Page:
I’ve always had a habit of keeping my thoughts and worries to myself with the intention of ‘not bothering’ my friends and family. I thought it would be better that way. It worked for a while but then the stresses of college life started piling up – keeping up in class, drama with friends, managing different organizational commitments, & wondering what the future would hold.

Bottling up emotions & minimally expressing my inner fears and worries ended up being more detrimental than intended. I remember some days I would just feel like the world was throwing things at me left and right with no end in sight. I felt emptier and emptier; I would often reach points where I cried myself to sleep and neglected my responsibilities because I didn’t know what to do. The effects translated to my grades and mood. I lost count of the days where I forced a smile on my face and interacted as if everything was alright even though the anxiety and hopelessness was suffocating me.

My circle of close friends started picking up on my quirks and moods and I grew to feel more comfortable. I was more receptive to opening up to others and not shielding all the words going through my mind. The more they shared with me I felt I could start opening up. Who knew the first steps to calming the internal chaos would be to just speak about it, no matter how dumb you think it is. There is a sense of liberation when the words materialize and cease lurking at the back of your mind.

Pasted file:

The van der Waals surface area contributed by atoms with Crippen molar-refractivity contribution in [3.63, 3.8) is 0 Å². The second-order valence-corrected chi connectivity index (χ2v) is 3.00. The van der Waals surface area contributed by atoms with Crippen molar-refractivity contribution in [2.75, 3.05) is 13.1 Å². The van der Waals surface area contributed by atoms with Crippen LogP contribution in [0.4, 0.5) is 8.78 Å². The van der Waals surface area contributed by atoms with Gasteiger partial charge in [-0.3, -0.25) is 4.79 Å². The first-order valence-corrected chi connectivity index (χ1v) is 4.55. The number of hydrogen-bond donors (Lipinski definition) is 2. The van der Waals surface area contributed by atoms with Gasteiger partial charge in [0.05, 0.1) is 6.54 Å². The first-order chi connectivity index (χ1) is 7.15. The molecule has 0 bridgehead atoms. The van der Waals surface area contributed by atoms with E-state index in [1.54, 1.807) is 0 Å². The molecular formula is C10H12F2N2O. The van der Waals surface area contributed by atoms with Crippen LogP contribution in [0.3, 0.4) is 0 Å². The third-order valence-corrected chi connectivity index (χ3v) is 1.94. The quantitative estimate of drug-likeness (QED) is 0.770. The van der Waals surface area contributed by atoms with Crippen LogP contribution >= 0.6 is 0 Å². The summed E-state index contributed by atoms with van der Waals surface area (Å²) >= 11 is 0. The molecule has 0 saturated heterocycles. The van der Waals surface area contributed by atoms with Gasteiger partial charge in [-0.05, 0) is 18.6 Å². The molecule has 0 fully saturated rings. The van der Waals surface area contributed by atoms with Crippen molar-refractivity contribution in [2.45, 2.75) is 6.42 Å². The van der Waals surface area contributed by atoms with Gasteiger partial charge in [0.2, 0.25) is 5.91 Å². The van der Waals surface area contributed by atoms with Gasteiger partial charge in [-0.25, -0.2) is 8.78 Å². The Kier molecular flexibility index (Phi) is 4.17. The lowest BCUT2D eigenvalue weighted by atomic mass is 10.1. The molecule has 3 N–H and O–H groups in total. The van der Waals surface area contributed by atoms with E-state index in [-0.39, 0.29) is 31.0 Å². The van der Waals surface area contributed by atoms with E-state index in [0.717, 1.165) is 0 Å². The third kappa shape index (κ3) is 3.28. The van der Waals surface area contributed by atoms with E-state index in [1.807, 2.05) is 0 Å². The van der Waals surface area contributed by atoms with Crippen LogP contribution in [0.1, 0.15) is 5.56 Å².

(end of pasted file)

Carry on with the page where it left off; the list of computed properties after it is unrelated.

There is no shame in opening up and sharing your personal thoughts and feelings with those you love. They care about you. They want to be there for you – for all the good times and the bad. Isn’t that being human? Living, learning & growing together.




I’ve never shared my writing before but I thought it would be appropriate for this:

how else will the world see the light if your smile has disappeared
– radiance//nilam


In alignment with our mission to encourage others to #SpeakUp about mental health, we’ve created this blog – a passion project highlighting those who wish to share their stories with the world.

Open to anyone, the series features personal anecdotes from members of the South Asian community who have struggled with mental illness – and the stigma that comes along with it.

To submit your story, click here.

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